Much ado about Sixpence

An unfortunate miss from Liverpool, with more tongue than brain, opened the scene by telling the captain that she paid more, by sixpence, for a ride in that dirty ditch, than for crossing the raging billows from England; and besides, a boy in the cabin, bigger that she was, had not paid so much. "But, miss, if you please, it's not by weight but by age we go." "Age! indeed! and who told you that?" A wag from one corner of the boat cried out, "and 'spose, captain, you take a look of the two jaws on the two sides of the tongue." "The devil a bit could ye gain by that," answered an old man, "that long loose tongue of hers would fret out eleven pair of teeth before a hair could turn white on her pate."

The battle now rose high.

"And may-be the girl would stand up and show how long she is; and if but a slip, she must surely have on leggins." The girl was instantly on her feet. "There, do you think I am as big as the boy?" "And that you are, rejoined the captain, "and I think you are married." This she positively denied, and insisted on the sixpence. "Will nothing else do?" said the captain; "I will give you a dinner of beef-steak, and pay all expenses of whatever you may choose." "And though," said another, "you may have had breakfast, you cannot have too much of a good thing; and if you don't choose the steak, you can take the tay and toast." "The sixpence is all I want; the sixpence is my due; and will you, captain, give me the sixpence?"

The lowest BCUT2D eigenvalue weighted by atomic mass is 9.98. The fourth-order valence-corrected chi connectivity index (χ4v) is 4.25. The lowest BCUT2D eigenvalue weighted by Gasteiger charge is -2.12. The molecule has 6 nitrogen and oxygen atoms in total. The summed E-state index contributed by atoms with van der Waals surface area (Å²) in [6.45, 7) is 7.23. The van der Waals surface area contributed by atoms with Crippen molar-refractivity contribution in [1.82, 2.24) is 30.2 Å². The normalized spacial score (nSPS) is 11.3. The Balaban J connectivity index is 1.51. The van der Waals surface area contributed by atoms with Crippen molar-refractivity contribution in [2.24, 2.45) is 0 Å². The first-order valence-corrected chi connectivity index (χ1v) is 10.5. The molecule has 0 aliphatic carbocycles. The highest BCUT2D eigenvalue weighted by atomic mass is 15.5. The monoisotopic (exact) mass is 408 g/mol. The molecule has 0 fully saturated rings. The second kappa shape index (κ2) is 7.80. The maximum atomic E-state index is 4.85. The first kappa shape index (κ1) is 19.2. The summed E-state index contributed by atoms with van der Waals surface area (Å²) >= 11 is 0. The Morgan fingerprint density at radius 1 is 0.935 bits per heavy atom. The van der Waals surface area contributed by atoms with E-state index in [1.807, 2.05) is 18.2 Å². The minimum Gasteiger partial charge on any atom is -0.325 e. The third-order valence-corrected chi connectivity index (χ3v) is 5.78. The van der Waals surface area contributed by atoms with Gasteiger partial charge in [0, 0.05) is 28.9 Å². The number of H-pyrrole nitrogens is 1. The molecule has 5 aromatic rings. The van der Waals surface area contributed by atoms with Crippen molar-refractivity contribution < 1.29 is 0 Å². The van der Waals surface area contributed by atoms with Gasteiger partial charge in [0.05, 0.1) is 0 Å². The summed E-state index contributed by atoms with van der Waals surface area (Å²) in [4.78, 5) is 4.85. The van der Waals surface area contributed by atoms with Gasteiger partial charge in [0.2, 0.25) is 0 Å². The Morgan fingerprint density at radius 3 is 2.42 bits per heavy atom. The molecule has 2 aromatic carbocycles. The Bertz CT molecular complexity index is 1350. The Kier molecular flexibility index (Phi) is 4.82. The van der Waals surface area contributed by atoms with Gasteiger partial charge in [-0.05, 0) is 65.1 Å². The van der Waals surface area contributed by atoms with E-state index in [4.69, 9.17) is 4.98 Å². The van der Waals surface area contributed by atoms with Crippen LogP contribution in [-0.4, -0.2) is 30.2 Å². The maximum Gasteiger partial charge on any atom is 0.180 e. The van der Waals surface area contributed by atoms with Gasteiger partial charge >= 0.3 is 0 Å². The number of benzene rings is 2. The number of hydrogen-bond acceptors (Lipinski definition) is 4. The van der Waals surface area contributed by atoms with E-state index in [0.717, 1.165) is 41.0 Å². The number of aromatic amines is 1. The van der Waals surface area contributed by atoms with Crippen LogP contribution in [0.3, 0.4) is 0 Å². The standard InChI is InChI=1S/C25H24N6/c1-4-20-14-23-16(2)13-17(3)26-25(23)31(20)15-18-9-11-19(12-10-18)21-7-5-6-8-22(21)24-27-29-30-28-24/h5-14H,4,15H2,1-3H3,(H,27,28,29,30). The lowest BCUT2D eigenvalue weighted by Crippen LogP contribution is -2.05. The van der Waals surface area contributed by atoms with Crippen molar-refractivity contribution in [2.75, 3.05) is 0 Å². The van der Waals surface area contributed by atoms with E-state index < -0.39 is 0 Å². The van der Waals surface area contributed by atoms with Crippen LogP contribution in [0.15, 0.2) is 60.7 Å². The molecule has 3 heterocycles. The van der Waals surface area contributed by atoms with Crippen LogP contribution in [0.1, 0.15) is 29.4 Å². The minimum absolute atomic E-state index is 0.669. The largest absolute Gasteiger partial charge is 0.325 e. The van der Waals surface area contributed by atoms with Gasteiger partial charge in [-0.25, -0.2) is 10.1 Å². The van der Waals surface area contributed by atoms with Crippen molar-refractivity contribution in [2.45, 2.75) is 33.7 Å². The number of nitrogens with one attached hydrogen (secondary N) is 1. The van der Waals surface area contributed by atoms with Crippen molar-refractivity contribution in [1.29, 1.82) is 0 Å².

A fat old woman sat at my side, guarding an enormous wallet that lay at her feet, with two huge bonnets upon her head, which, though by their material, they might have been modelled some ages apart, yet by dint of bending a little here, and widening largely there, they so exactly fitted that they might be said to be of the same ton. This thrifty manager arose in all the majesty of matronly experience, and made her way through masses of legs and mountains of luggage, till she reached the clamorous maiden, who was still standing, and demanded an audience: "And sure the like of ye couldn't be found in a day's walk in Ireland; and can't ye stop your bawlin' about a paltry sixpence? and where's the mother that rair'd such a scrawl? If she's out of the ground, why didn't she keep ye under her eye till ye had sinse?" All to no purpose! she still insisted on the sixpence. "Yer a fool, and ther's no use in talkin." "And do you think she's the only woman that's a fool?" answered an old man who had been snoring in the corner.

Read "Ireland's Welcome to the Stranger" at your leisure

Ireland's Welcome to the Stranger

Read Ireland's Welcome to the Stranger at your leisure and help support this free Irish library.

This book cannot be recommended highly enough to those interested in Irish social history. The author, Mrs Asenath Nicholson, travelled from her native America to assess the condition of the poor in Ireland during the mid 1840s. Her journey took her through the counties of Dublin, Wicklow, Wexford, Tipperary, Cork, Galway, Mayo, Sligo, Cork, Kerry, as well as parts of King's County (now Offaly) and Queen's County (now Laois).

The text of this new edition has professionally been reset and an index added to the paperback.


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